Under Hawaiian Legacy's projections, its first grove of 20,000 trees would be worth about $56 million over 25 years to investors.
By comparison, all forestry in Hawaii—not just koa—has been a $30 million annual industry for many years, according to the Hawaii Forest Industry Association.
Some in the koa industry scoff at Hawaiian Legacy's projections and believe it is impossible to reasonably project lumber yields and future koa prices.
Among one of Hawaiian Legacy's projections is an estimate for the value of koa lumber per board foot rising from around $6 presently to around $24 in 25 years, an annual increase of 6 percent.
Travis Idol, a University of Hawaii associate professor of tropical forestry and agroforestry, is skeptical of Hawaiian Legacy claims. "We're not saying they cannot grow trees, and nice big trees," he said. "But if they're trying to grow timber, we would question some of their projections."
Idol said previous koa plantation efforts have succeeded in growing trees, but the quality and quantity of lumber have been disappointing. "The projected volume of timber was not achieved," he said.
A December study led by Paul Scowcroft of the U.S. Forest Service concluded that most plantation-grown koa trees fork too close to the ground to produce much merchantable wood. The study said no one has demonstrated that koa plantation forestry can be financially successful, and that this has hindered private investment in the industry.
UH researchers also say there is little industry knowledge of how to best improve productivity through cultivation practices such as fertilizing and thinning.
Dunster acknowledges that he can't be certain how Hawaiian Legacy's trees will turn out, but he said the supply of old-growth koa with long straight trunks won't last forever the way koa forestry has been practiced historically.
"The world is running out of this resource," he said.
Some of Hawaiian Legacy's investors are Hawaii-based woodcrafters who recognize koa is a dwindling resource. Among them are artists Don Albrecht and Cliff Johns.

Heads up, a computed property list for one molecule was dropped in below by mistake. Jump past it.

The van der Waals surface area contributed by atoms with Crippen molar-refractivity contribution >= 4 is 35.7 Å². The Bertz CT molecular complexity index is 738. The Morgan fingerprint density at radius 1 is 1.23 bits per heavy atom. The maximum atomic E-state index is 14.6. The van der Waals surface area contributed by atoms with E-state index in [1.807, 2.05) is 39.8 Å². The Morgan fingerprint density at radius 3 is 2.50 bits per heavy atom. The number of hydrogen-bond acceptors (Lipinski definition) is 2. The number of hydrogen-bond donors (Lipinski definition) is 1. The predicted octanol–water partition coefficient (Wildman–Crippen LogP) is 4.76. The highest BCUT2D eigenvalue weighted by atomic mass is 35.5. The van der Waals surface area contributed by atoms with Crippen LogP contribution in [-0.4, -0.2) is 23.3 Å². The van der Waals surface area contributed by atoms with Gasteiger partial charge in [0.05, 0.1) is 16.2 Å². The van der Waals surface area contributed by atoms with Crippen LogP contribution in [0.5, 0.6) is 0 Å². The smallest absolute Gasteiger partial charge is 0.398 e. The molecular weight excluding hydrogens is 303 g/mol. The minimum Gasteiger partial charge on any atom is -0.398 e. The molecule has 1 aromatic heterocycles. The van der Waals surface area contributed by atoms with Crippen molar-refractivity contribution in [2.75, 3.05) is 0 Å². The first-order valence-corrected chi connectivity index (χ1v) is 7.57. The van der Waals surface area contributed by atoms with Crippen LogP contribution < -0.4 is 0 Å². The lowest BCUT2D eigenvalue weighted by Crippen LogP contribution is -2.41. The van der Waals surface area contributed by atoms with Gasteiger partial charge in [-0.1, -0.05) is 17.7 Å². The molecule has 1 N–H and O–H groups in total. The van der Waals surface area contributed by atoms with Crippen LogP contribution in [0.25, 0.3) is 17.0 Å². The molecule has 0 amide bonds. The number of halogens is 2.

Johns, a wood-turner with a gallery in Holualoa on the Big Island, said owning trees was a great opportunity. "It's exciting," he said. "It makes us feel better about using the wood."
Hawaii's largest koa purchaser, furniture maker and retailer Martin & MacArthur, sponsors koa plantings through customers who buy furniture. For each piece of koa furniture purchased, Martin & MacArthur will pay for one tree to be planted on Hawaiian Legacy land. Customers can also pay $59 to Martin & Mac-Arthur to have a tree planted. Michael Tam, Martin & MacArthur CEO, said the company has to date sponsored about 50 or 60 seedlings, which are retained by Hawaiian Legacy. However, Martin & MacArthur hasn't invested in its own trees.
Mike Robinson, a Hawaii Forest Industry Association director and a forester with the state Department of Hawaiian Home Lands, said koa is definitely a valuable niche that has lots of growth potential.
But he cautions people about thinking that they can retire on proceeds from a koa farm investment, because much is still unknown about growing the tree prized for its grain.
"Commercial forestry is like any type of agriculture," Robinson said. "There are a lot of risks involved. And the longer your investment, the greater the risk."
Primary risks to farming koa include fire, disease and pests.
Hawaiian Legacy said the risk of fire is relatively low because of the area's traditionally wet climate. The threat of lava from the island's active volcano is low for the area. Other risks like insects and disease are harder to control, but Dunster said they haven't been a problem in the area.
Fox said one advantage Hawaiian Legacy has is growing trees derived from the same tree families that thrived in the area long ago.
"The site is absolutely perfect for growing koa," Fox said.
More than 1,000 mature koa trees still exist on the 2,700-acre site, mostly in gulches and other areas that were inaccessible to cattle and loggers, Fox said.
Hawaiian Legacy plants new trees in a nursery from seeds selected from what they have identified as the best trees on the property. The trees are fertilized but don't need irrigation because the area has relatively high rainfall levels.
Each seedling is affixed with a radio frequency identification tag that allows the company to easily monitor growth trends and to give owners information about their trees.
Harvesting the trees could be done at existing mills on the Big Island or by developing a mill for the plantation.
Fox said the company is preparing to plant about 60,000 trees this year and expects to sell most of those trees to investors. With planned expansion of the nursery, Fox expects Hawaiian Legacy will be able to cultivate 120,000 trees next year.